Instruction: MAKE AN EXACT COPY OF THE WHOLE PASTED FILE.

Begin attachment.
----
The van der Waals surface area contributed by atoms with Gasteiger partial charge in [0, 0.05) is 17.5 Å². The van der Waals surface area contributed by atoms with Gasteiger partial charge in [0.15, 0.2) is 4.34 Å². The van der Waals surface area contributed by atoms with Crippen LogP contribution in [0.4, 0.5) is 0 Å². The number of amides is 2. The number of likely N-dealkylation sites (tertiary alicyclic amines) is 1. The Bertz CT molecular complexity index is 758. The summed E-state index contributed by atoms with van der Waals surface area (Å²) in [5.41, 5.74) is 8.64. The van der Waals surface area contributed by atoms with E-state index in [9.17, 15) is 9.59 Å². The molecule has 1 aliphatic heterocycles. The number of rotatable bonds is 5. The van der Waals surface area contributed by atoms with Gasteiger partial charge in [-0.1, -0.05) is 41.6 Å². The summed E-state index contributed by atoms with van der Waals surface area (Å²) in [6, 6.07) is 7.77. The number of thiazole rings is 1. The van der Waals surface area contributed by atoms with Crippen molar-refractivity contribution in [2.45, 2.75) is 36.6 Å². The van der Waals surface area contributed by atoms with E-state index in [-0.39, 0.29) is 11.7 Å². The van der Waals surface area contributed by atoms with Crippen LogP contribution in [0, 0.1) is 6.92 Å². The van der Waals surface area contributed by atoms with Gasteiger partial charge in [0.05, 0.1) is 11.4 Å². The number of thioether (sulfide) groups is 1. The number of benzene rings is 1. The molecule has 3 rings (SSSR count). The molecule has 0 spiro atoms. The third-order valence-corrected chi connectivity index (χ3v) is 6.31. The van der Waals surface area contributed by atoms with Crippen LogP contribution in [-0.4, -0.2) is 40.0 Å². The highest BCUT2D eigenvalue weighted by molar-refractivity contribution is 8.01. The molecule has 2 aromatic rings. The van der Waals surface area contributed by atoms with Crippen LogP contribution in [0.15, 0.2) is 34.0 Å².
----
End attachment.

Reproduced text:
The van der Waals surface area contributed by atoms with Gasteiger partial charge in [0, 0.05) is 17.5 Å². The van der Waals surface area contributed by atoms with Gasteiger partial charge in [0.15, 0.2) is 4.34 Å². The van der Waals surface area contributed by atoms with Crippen LogP contribution in [0.4, 0.5) is 0 Å². The number of amides is 2. The number of likely N-dealkylation sites (tertiary alicyclic amines) is 1. The Bertz CT molecular complexity index is 758. The summed E-state index contributed by atoms with van der Waals surface area (Å²) in [5.41, 5.74) is 8.64. The van der Waals surface area contributed by atoms with E-state index in [9.17, 15) is 9.59 Å². The molecule has 1 aliphatic heterocycles. The number of rotatable bonds is 5. The van der Waals surface area contributed by atoms with Gasteiger partial charge in [-0.1, -0.05) is 41.6 Å². The summed E-state index contributed by atoms with van der Waals surface area (Å²) in [6, 6.07) is 7.77. The number of thiazole rings is 1. The van der Waals surface area contributed by atoms with Crippen molar-refractivity contribution in [2.45, 2.75) is 36.6 Å². The van der Waals surface area contributed by atoms with E-state index in [-0.39, 0.29) is 11.7 Å². The van der Waals surface area contributed by atoms with Crippen LogP contribution in [0, 0.1) is 6.92 Å². The van der Waals surface area contributed by atoms with Gasteiger partial charge in [0.05, 0.1) is 11.4 Å². The number of thioether (sulfide) groups is 1. The number of benzene rings is 1. The molecule has 3 rings (SSSR count). The molecule has 0 spiro atoms. The third-order valence-corrected chi connectivity index (χ3v) is 6.31. The van der Waals surface area contributed by atoms with Crippen LogP contribution in [-0.4, -0.2) is 40.0 Å². The highest BCUT2D eigenvalue weighted by molar-refractivity contribution is 8.01. The molecule has 2 aromatic rings. The van der Waals surface area contributed by atoms with Crippen LogP contribution in [0.15, 0.2) is 34.0 Å².